The next day we head into Mozambique. Another border crossing another couple of hours of sheer chaos. We have our system down. I go in first while Alex watches the bikes. I get my visa taken care of and go relieve Alex so he can do his visa and then start the process with Jock to get the motorcycles through customs. Not quite sure I was really a deterrent to the people surrounding me and the motorcycles at each crossing, perhaps I simply piqued the local's curiosity and that was enough to ensure my safety and the safety of all our gear.

The first part of
Mozambique was dirty, dry, dusty and basically unimpressive from the border all the way through Tete, one of the major cities. After crossing a two lane bridge, functioning in only one lane, across the Zambezi, the countryside started to change from brown to rolling green hills. We turned north up this quiet road that would take us to the Dezda border town into Malawi. About 30k before the border we pulled into this quaint little hotel in Vila Ulongue. Mozambique was colonized by the Portuguese and the Portuguese influence is everywhere from the language to the hospitality of the people. We had dinner that night in a local "restaurant" which consisted of a family of Portuguese descent cooking whatever we wanted made to order and then making sure we had the "chef's" cake for dessert. It was like having dinner at your relative's home. Mozambique was so beautiful, friendly, simply mesmerizing and soon topped my list of favorite countries.

The next morning we headed into Malawi. As we were getting ready to leave we talk to a man coming through from Malawi and he tells us there are fuel shortages in the country so we were encouraged to fill up in Mozambique. We soon found out, after buying all our fuel on the side of the road in liter and two liter water bottles, that the fuel shortage had extended into Mozambique. Once into Malawi we decided to stay with the route that traveled through Lilongue hoping the major cities would have fuel. Once into Lilongue we were needing fuel to go any further. Luckily, we randomly picked the station with the fuel truck on it's way and after only waiting an hour we were back on the road heading to Lake Malawi.

After the lake came into view, we took this sketchy dirt and sand road with this incredibly steep descent down to the Lake. Like an oasis in a desert, we come upon this retreat set on the lake. We stopped for lunch and some time to just relax and enjoy the beach, the sun and water. For most of our trip we had been focused on putting the kilometers behind us simply because we had the ever looming plane ticket departures of Fred and Alex in our minds. They both wanted to be home for Christmas so we knew how far we had to travel every day to make sure they did not miss their flights home. It was nice to just have a few hours to "frolic", we just needed some time to unwind and simply experience life off the motorcycle.

Throughout Mozambique and most of Malawi we were blessed with dry weather. However our luck did not hold out. About an hour and a half from Mzuzu, our stopping point for the night the rains started. Even with the beating rain that last hour into Mzuzu, Malawi was one of the most beautiful sections of the entire trip. We were traveling at about 8,000 ft through thick forests. I could smell the pine trees through my helmet. Unfortunately, I have no pictures from that section due to the rain. I was cold, wet and tired but the scenery made all of it melt away...and when we hit Mzuzu there was fuel!! We had already been mulling over our Plan B in the event Mzuzu did not have fuel. It would have been our "camp out" town to wait for fuel if we had had to implement Plan B.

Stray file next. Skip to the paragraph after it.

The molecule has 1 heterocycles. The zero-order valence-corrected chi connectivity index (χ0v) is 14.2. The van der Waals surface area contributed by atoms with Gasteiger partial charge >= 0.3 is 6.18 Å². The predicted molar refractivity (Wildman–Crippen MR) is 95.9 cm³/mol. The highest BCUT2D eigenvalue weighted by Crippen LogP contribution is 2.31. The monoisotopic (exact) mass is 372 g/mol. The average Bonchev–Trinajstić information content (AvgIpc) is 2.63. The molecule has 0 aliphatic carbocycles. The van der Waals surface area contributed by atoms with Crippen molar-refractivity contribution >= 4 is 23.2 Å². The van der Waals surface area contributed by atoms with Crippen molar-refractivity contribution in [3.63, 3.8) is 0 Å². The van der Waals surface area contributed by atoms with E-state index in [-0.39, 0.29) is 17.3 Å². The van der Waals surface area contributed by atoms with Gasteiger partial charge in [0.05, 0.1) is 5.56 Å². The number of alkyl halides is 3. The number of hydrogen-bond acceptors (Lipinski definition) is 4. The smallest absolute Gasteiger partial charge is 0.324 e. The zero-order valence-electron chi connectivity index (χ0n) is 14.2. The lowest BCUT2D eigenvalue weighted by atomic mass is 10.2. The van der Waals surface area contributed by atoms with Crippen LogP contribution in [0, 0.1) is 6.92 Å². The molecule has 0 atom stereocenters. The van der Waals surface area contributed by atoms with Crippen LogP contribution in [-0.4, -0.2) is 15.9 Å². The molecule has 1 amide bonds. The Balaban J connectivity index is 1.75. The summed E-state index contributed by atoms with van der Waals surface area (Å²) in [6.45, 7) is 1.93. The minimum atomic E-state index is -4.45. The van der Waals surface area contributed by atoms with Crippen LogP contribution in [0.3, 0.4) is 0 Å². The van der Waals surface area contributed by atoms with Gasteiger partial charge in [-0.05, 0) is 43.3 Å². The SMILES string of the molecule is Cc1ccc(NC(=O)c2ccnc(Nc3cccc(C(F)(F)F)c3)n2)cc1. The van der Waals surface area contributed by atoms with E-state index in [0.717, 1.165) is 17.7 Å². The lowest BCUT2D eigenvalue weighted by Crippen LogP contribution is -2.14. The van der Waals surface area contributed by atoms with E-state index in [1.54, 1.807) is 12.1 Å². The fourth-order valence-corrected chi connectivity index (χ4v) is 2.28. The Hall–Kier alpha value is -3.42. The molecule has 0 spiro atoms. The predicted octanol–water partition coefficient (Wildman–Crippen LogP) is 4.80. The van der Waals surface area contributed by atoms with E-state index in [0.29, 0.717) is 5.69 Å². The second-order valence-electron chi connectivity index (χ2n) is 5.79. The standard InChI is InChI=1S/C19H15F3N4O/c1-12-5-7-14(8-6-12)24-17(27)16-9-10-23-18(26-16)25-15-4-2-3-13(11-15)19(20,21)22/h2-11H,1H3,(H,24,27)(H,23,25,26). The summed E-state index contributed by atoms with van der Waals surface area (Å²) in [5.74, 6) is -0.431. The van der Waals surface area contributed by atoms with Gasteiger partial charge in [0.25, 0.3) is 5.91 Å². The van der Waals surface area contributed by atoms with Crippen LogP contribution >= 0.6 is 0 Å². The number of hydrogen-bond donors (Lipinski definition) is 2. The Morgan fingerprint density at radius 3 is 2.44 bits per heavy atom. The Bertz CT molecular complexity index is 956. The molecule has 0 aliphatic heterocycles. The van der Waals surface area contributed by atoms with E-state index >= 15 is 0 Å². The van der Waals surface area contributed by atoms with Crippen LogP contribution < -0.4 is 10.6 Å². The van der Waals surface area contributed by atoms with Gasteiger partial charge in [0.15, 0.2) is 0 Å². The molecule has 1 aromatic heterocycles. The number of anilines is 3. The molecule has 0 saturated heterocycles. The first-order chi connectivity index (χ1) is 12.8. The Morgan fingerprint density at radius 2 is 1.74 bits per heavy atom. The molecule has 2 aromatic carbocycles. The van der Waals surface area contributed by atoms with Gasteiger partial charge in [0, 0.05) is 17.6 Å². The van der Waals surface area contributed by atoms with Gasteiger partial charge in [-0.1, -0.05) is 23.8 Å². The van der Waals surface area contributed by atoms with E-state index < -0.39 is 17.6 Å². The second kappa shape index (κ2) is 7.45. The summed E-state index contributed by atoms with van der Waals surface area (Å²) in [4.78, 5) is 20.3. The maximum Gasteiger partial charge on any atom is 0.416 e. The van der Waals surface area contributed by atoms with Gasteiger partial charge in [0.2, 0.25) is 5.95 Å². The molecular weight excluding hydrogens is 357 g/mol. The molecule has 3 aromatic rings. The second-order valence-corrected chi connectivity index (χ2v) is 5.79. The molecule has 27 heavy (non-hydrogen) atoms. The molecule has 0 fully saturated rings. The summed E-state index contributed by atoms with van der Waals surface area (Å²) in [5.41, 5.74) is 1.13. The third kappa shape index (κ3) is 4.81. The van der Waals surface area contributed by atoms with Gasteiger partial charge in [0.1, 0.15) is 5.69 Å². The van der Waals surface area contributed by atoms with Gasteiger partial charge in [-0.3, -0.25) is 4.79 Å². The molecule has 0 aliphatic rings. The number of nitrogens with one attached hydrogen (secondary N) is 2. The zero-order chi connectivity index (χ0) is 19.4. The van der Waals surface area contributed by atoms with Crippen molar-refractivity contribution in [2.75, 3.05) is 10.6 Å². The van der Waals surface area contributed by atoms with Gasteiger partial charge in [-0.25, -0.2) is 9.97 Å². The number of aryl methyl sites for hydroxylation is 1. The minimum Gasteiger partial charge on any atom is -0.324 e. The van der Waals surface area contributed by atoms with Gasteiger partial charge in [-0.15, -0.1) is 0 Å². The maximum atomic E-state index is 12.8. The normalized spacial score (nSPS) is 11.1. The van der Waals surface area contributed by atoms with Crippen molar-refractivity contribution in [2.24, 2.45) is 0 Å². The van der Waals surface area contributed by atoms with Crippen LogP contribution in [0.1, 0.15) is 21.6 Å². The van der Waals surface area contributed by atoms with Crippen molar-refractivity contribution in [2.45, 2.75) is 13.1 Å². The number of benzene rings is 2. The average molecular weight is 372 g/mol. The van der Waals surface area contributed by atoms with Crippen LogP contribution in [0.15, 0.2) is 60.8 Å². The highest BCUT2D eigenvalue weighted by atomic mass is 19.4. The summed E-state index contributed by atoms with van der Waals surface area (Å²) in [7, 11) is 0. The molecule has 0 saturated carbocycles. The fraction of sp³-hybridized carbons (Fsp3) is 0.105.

The next afternoon we hit Tanzania, our last country and our most challenging roads. That first afternoon was all tarmac. The next afternoon, hello dirt! Jock had been talking about the Tanzanian roads the entire trip. Never could I have imagined how bad they would be. Ruts everywhere, sit down, stand up, up, down, up down, my knees were screaming for mercy. And then, for added excitement we hit rain. Now it's not dirt, it is mud, slick, slimy nasty mud. With the exception of the minor parking lot spill in Zimbabwe, Jock and I had only gone down once the entire trip, about 4,500kms. On a motorcycle as big as his 1150GS Adventure and the extra weight of a passenger we had done well. In mud, all bets are off. The first spill happened after about 100k of dirt when the rain began. Everyone had gone ahead and had lost sight of Jock and I as we were traveling slower. Big mistake on the group's part. We went down hard. I slide through the mud and I watched as Jock tumbled with the motorcycle stopping in a small water logged ditch. As I got up and ran over to him, he's yanking at his helmet and blood is pouring out. At first I have no idea where it's coming from and then I see him grab his nose. Luckily, I did not gasp or panic as he told me to get his helmet off. The adrenalin rush was powerful. I just grabbed his helmet and helped him push up the 500# motorcycle all in the pouring rain. And then I simply got on the bike.

The intermittent rain, mud, dirt, ruts, sand continued non stop until we got to Sumbawanga early that afternoon. I was never so happy to get off that motorcycle and enjoy a long afternoon drinking wine and planning our next section. Our challenge the next day was trying to find a stopping point. There was 500k+ between Sumbawanga and Kasulu with one town at the halfway point, Mpanda. Do we try to make all 500k in dirt, mud and sand, or stop prematurely in Mpanda and add an extra day to our trip? We decide to let the next day's events unfold and we would make the call along the road.
Between Sumbawanga and Mpanda we probably wiped out half a dozen times. Each time it was in thick, soft, gooey mud or piles of sand. We had gotten the routine down. I would sit as still as humanly possible keeping my eyes forward and praying to stay upright. Sometimes we did, sometimes we were pushing the bike up in mud ankle deep. Never did I fear falling. It was just part of the experience. By late morning I was covered in mud and a little proud of it, wearing it like a badge of motorcycling honor.